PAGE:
Blondell Reynolds Brown

A victory for the underestimated

Yesterday in a lot of areas of Philadelphia, what I have no better or less cliched term for than the good old boys club was out in force. In areas where demographic change has left majorities and significant minorities without real representation, even historic enmities were set aside in the interest of preserving power in the hands of those who have long held it. In some races this was successful.

But I want to explicitly recognize the races where it wasn't.

Maria Quinones Sanchez, my boss, won reelection by over 20 percent without the support of most ward leaders or the city's democratic party machine. This is the same party that tells aspiring candidates to wait for open seats, because the party always supports its incumbents. Except in this case, when the incumbent is Puerto Rican and a woman and actually representing historically under- and unrepresented communities, and the challenger is deeply connected to that old boys club.

That framing may sound like oversimplification, and it's true that the election in the Seventh District was not only about race and gender and culture and class. But race and gender and culture and class mattered - they made Councilwoman Sanchez an outsider even as an incumbent. Speaking very personally, to me the deeper truth this uncovers is that you (women, disempowered minorities, progressives, poor people) will not win by playing their game. You will think you are one of the boys, and then when it actually matters - when power is challenged, when they can get away with it - ranks will close.

Maria won, handily, because she provides real representation to communities throughout her district and they cared enough to come out and vote for her. It's a direct rebuke of all of the worst of machine politics, and I hope people come to see it as an inspiration and a model.

I want to also say something about another dramatic victory by another woman who was shamefully underestimated, Blondell Reynolds Brown. Assessments of Councilwoman Reyolds Brown's chances painted her as weak, her seat at risk. Men I often hear talking - men who are involved with or follow local politics, and it's always men - almost uniformly imply that this is because she is somehow not a strong legislator, not 'effective'.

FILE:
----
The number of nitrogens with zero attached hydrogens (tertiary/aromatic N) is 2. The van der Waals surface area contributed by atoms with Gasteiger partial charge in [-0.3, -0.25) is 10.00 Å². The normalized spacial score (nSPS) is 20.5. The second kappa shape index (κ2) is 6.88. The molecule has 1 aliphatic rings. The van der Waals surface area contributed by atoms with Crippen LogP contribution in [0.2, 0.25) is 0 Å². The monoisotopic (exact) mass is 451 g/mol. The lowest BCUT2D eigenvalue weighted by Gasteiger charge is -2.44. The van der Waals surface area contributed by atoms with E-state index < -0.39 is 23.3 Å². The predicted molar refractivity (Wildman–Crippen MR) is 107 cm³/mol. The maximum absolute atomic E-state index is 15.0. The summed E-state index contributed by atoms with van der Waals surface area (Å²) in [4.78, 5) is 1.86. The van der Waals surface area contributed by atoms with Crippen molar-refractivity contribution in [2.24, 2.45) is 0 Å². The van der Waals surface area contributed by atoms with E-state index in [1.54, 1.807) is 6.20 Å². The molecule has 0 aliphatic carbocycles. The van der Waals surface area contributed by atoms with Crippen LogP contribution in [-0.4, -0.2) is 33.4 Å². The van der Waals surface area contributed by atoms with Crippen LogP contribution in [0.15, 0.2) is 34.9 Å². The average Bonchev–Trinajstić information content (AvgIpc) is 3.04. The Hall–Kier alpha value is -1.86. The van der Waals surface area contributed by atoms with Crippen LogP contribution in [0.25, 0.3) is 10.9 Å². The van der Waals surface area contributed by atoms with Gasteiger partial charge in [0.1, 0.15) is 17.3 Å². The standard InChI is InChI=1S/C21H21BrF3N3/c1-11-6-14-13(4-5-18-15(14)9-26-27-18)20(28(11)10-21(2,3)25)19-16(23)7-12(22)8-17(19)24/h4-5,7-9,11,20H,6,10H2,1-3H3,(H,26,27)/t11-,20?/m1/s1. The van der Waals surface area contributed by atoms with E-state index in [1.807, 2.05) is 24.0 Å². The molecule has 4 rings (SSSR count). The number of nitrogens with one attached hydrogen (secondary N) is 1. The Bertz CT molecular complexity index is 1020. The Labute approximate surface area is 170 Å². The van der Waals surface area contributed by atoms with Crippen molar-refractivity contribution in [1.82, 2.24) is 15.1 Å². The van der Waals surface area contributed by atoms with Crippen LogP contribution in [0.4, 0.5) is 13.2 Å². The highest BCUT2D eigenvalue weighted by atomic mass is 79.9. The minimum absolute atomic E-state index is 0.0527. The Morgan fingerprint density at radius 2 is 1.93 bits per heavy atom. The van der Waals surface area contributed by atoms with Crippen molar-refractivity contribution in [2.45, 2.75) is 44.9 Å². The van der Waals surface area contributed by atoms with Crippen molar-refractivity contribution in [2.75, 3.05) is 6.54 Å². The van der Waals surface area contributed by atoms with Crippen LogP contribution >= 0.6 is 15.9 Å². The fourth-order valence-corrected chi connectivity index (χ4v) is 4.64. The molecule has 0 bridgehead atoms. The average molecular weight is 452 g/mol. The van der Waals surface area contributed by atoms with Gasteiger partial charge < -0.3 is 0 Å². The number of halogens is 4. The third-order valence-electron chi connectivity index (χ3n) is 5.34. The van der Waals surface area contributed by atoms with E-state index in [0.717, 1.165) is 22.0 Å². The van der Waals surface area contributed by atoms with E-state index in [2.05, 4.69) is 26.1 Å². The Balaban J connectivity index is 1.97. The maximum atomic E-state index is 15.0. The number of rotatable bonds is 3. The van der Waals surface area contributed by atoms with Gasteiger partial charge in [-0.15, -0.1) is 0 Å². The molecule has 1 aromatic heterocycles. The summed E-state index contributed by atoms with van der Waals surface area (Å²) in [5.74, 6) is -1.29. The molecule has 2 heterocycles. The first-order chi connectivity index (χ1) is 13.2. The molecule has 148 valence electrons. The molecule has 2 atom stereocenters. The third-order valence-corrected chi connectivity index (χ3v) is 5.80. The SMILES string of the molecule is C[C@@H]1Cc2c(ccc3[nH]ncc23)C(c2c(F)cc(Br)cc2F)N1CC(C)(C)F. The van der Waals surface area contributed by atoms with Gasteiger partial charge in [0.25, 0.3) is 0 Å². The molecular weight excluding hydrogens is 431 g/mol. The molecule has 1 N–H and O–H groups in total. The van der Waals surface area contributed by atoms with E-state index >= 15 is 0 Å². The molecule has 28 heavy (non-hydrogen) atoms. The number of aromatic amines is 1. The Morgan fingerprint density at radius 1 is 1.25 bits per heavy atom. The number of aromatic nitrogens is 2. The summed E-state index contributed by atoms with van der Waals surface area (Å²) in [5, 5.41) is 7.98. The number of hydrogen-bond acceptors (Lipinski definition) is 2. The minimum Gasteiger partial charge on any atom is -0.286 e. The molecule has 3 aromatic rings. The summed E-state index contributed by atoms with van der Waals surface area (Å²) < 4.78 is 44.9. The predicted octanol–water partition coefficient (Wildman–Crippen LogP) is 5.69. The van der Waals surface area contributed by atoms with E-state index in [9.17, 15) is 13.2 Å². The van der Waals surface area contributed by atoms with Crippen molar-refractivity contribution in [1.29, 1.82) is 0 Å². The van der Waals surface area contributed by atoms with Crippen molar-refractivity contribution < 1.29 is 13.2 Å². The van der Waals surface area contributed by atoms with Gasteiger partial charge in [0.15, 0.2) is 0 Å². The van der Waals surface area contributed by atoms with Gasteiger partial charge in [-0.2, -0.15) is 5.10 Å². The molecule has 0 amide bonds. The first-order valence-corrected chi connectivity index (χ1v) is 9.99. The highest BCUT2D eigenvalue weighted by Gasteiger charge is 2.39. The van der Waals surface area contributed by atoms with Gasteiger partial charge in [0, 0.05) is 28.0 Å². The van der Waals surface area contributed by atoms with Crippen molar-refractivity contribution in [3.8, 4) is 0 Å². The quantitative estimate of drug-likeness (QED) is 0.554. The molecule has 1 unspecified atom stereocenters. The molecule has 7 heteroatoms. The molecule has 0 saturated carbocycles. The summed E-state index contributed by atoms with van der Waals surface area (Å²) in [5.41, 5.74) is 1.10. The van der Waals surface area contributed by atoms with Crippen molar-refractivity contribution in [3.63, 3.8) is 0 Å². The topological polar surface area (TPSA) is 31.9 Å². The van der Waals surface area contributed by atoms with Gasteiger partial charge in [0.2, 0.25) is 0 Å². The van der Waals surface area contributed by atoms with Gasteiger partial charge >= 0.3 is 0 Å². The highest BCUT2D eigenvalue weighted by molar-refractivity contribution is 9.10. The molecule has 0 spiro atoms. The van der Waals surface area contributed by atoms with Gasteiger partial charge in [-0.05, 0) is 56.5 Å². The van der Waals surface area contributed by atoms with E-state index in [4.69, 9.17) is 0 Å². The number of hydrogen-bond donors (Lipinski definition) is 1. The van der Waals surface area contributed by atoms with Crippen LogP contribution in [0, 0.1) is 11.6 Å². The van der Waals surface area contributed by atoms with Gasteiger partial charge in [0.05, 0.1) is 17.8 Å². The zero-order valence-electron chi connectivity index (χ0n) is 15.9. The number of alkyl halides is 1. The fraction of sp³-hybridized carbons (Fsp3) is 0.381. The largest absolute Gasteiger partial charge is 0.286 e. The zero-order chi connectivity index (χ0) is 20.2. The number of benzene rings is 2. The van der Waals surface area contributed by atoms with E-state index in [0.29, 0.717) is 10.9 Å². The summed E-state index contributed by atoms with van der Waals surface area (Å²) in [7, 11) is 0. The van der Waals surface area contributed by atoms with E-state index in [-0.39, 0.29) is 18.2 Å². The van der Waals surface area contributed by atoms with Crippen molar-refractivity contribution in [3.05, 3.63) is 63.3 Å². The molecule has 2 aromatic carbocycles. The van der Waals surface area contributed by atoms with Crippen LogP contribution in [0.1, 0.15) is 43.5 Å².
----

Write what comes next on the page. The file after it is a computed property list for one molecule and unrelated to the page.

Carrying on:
This is based on nothing. It's based on a tired, tired trope where men are allowed to judge women on their appearance as much as their performance and ideas and where an attractive women will always have her accomplishments undercut by insinuations that she did not get where she is on her own merits. And it's true that a lot of people in local politics at all levels did not in fact get there on their own merits. But it matters that the label gets stuck only sometimes, only to certain people, and looking at how and why involves facing how invidious sexism can be. I predict every man who talks to me about this post denies that sexism has anything to do with it. First take a couple minutes and seriously think about some of Councilwoman Reynold Brown's work supporting elderly people and children, on health and safety and the environment, and think hard about why you are comfortable assessing her priorities and work below every other male incumbent at-large Council member.

Yesterday she beat every single one of those at-large incumbents and candidates to come in first.

Congratulations Blondell and Maria. Let's keep proving people wrong and redefining what political power means in this city.

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